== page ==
In time, eating and drinking more natural, real foods, slowing down and becoming more relaxed, moving with joy, and embracing self-love will all direct us to our real, authentic selves both inside-and-out. We may not end up looking like the thinnest or most buff person out there.  In the end, is that really the most important thing about us and who we are? Being the thinnest or the most buff? I declare not. Achievement of precise and perfect body size didn’t seem to guide our great-grandparents way back when and it doesn’t necessarily need to be our primary focus now.

Once we step outside of the crazed influences of the food, diet, and fitness industries; once we get more grounded in the reality of what is, versus striving to be a model or Hollywood look-a-like, we can get back to the real deal. And that is, what matters supremely is that our authentic, real selves become unveiled in their unique and stunning beauty. Yes, it’s high time we toss, “The Weight Loss Myth - Once Upon a Time”.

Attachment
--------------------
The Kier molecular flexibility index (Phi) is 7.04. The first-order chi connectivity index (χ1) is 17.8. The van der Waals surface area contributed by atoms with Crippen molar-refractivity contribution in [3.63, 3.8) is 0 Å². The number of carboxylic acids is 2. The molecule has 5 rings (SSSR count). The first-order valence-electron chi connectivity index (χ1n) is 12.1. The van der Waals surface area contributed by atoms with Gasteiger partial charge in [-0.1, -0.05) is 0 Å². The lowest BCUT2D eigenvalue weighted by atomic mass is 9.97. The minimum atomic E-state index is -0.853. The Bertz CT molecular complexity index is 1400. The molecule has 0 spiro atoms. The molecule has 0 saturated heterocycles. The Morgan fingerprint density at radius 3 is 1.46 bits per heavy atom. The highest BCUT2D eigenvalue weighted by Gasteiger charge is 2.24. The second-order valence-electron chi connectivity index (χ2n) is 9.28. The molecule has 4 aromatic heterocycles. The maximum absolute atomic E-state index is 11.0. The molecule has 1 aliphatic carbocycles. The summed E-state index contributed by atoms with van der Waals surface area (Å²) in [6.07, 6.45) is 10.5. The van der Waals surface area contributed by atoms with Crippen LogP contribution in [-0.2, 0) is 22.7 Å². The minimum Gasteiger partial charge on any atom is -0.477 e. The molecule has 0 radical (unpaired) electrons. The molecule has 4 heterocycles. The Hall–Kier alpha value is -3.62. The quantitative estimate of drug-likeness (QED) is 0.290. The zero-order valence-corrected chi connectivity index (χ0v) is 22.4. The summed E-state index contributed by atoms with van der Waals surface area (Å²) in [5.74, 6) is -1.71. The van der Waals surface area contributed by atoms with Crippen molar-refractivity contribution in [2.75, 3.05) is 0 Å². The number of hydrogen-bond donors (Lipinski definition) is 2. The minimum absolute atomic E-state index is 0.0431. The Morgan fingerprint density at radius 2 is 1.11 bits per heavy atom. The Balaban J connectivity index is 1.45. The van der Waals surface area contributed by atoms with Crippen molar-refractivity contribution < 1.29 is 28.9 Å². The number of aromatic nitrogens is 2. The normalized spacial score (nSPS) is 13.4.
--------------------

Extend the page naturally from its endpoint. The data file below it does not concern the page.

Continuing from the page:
References
1. D. Kessler, MD, The end of overeating. Taking Control of the Insatiable American Appetite (New York, NY: Rodale Inc., 2009): 60.
2. M. Moss, Salt Sugar Fat – How the Food Giants Hooked Us (New York, NY: Random House, Inc., 2013): 338
3. N. Appleton, PhD & G. N. Jacobs, Killer Colas – How a Single Industry’s Products are Destroying our Nation’s Health (Garden City Park, NY: SquareOne Publishers,2011) 58-60
4. M. David, The Slow Down Diet – Eating for Pleasure, Energy, & Weight Loss (Rochester, Vermont: Healing Arts Press, 2005): 16-42
5. M. David, Nourishing Wisdom – A Mind-Body Approach to Nutrition and Well-Being (New York, NY: Bell Tower, 1991): 181